New Chief of General Staff, Modernisation of Air Force, S-300 - Belarus Security Digest
Aliaksandr Lukashenka made a good personnel decision by appointing a new Chief of General Staff.
Security agencies suffer from underfunding. It forces them to adopt austerity measures and negatively impacts the number of those who want to choose to serve in the military.
Unable to procure new combat aircraft, the Belarusian authorities have decided to modernise their existing fleet.
The delivery of new armaments from Russia has been postponed once again. The Kremlin may use its military and technical assistance to Belarus as leverage against Minsk.
A New Chief of General Staff Appointed
On 11 January 2014, Major General Alieh Bielakonieu, previously in command of the Special Operations Forces, was appointed the Chief of General Staff. He belongs to a group of operational commanders. He is considered to be aware of the real situation in the Belarusian Army and the has necessary business skills to run it: energetic, prone to innovation and not afflicted with Soviet dogmatism.
He is not afraid of assuming responsibility, which is unusual today for the Belarusian leadership. He has demonstrated the qualities of an efficient lobbyist, which helped to meet the needs of the Special Operations Forces in financial and material resources even under the conditions of budget cuts. He has also devoted a great deal of time to the welfare of his subordinates, spending a lot of time among troops.
The Army Has to Cut Down Expenses
The practise of minimum spending being spent on the needs of the Army will continue in the coming years. For this reason the Ministry of Defence seeks to find money internally to maintain its capabilities and ration its costs. The most sophisticated systems are available to the Air Force and the Air Defence Forces of Belarus, which are have been the main priority for more than ten years already.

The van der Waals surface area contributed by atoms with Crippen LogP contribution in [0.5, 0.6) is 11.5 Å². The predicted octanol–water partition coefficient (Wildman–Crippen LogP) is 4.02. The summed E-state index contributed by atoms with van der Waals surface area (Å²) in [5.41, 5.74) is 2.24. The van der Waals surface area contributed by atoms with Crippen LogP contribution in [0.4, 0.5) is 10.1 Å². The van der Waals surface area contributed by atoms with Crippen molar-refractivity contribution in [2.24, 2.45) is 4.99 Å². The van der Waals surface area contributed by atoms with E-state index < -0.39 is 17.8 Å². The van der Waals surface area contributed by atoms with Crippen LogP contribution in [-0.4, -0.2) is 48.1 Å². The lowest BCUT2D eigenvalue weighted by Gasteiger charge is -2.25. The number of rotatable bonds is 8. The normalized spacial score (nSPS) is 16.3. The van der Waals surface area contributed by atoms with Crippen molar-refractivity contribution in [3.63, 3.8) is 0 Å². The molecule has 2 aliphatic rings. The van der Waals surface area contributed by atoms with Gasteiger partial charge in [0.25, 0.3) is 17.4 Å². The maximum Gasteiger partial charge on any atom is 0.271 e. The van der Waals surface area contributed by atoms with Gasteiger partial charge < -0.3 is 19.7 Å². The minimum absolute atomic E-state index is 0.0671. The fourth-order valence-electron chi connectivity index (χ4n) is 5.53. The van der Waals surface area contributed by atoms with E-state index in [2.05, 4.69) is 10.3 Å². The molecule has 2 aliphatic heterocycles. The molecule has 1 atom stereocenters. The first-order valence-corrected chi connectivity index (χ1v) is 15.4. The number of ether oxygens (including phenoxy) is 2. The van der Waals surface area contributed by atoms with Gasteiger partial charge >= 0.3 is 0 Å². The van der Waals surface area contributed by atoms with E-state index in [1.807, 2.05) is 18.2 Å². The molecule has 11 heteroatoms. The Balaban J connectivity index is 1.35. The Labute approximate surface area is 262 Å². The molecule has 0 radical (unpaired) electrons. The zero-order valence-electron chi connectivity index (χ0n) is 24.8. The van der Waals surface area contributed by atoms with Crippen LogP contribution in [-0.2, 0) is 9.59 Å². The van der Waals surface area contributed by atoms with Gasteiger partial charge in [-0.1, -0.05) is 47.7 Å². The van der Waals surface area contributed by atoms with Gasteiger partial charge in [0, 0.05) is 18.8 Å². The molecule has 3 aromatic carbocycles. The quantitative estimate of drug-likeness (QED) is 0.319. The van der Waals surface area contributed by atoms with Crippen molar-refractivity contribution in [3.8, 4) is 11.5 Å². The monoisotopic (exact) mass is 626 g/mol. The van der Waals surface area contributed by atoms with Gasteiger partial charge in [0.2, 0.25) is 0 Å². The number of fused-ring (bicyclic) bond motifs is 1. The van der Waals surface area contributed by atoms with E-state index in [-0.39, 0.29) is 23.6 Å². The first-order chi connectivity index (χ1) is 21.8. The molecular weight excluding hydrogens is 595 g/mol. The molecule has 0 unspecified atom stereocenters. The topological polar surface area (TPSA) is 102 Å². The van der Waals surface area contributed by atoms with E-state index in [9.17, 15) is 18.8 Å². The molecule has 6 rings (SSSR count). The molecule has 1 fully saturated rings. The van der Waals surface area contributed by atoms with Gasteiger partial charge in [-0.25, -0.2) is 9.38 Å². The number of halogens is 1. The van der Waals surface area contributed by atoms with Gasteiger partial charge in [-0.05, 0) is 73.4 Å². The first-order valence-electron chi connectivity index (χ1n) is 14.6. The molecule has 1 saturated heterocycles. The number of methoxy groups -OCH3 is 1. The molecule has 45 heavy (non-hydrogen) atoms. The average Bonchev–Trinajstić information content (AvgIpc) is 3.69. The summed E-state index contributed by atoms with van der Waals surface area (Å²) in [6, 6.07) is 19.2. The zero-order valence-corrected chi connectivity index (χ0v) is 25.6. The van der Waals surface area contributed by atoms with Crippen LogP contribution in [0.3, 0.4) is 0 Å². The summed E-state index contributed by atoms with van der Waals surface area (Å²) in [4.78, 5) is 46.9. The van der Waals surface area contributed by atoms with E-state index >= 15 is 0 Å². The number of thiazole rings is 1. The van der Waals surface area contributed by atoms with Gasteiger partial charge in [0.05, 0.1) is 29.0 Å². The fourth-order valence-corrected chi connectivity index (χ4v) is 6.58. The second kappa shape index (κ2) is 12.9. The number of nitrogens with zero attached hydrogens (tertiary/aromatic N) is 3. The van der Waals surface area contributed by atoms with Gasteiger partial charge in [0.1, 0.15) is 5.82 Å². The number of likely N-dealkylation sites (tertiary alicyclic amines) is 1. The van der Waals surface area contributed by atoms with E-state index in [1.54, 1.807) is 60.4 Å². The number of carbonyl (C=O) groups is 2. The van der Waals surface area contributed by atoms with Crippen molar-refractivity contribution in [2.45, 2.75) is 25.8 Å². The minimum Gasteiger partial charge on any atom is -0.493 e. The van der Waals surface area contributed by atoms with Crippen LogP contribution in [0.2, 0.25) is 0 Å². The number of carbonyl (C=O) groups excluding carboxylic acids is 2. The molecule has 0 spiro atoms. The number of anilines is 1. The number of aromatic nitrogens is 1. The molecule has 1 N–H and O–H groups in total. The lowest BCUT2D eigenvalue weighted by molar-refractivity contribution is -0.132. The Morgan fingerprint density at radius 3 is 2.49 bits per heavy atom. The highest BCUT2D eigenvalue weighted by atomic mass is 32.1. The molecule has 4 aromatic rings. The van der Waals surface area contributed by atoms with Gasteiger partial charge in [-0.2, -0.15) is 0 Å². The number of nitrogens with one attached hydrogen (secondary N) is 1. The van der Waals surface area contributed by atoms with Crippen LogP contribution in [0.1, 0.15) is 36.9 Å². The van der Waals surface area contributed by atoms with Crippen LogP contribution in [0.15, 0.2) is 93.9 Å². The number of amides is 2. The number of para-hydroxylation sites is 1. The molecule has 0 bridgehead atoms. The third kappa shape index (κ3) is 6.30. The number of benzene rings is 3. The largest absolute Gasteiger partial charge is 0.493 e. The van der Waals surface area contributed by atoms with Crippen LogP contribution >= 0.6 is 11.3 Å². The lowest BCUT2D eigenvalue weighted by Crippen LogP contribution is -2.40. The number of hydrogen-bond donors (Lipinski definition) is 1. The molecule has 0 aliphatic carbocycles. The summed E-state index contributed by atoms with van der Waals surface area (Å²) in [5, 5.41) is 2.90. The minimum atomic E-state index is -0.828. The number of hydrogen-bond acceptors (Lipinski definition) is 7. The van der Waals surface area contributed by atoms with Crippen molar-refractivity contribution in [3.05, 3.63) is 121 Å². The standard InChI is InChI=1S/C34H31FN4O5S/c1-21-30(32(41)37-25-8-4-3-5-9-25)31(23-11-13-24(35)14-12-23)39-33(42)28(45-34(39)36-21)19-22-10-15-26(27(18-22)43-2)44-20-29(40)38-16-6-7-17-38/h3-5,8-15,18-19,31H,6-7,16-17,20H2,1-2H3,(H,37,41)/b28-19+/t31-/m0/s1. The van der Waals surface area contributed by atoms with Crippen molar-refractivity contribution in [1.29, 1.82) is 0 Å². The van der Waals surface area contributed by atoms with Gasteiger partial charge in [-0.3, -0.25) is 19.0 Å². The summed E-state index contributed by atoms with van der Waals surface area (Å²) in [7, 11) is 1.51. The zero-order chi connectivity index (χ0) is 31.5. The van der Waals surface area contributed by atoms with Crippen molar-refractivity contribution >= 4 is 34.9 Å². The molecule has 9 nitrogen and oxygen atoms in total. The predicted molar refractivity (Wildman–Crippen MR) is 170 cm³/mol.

So, all the repairs and modernisation of weapons and equipment will be performed by Belarusian enterprises. Repair units have been set up for anti-aircraft missiles and radar, with troops performing routine maintenance and repairs. These measures will help to save money by not employing specialists from the manufacturers of combat weapon systems.
No Money, Shortage of Staff
Performance in staffing the Armed Forces in 2013 was analysed and its goals for 2014 were readjusted. The past year was marked with better staffing of the officer corps in comparison to 2012. It was achieved by implementing a set of measures. First, this was done by enlisting new graduates of military colleges. Second, by retraining warrant officers with their promotion to a military officer with the rank of lieutenant. Also, officer ranks were given to female military staff who were already serving in officer positions.
the Ministry of Emergency Situations this agency allowed its employees to hold second jobs in their spare time
In the state budget for 2014 the clothing allowance of the Army is only financed at 40% of assessed need. In other security agencies the overall situation is similar. At the end of January, it became known that the Ministry of Emergency Situations suspended payments of bonuses to its rank-and-file and junior command personnel, bonuses that which amounted to between 250,000 – 270,000 Belarusian roubles. To take cool the situation down a little, due to the low wages of servicemen, the Ministry of Emergency Situations this agency allowed its employees to hold second jobs in their spare time.
The Novelty of the Belarusian Defence Industry on Combat Duty
The new domestic radar station "Vostok-D" went was launched for combat duty for air defence in the 49th Radar Brigade. The station was created in accordance with the State Armament Programme and is of an original design. The manufacturer of the station is the company "Radar Systems." The main activities of the company's branches are design and industrial-scale manufacturing of air defence systems, radars, radio navigation systems and means of electronic warfare and their modernisation.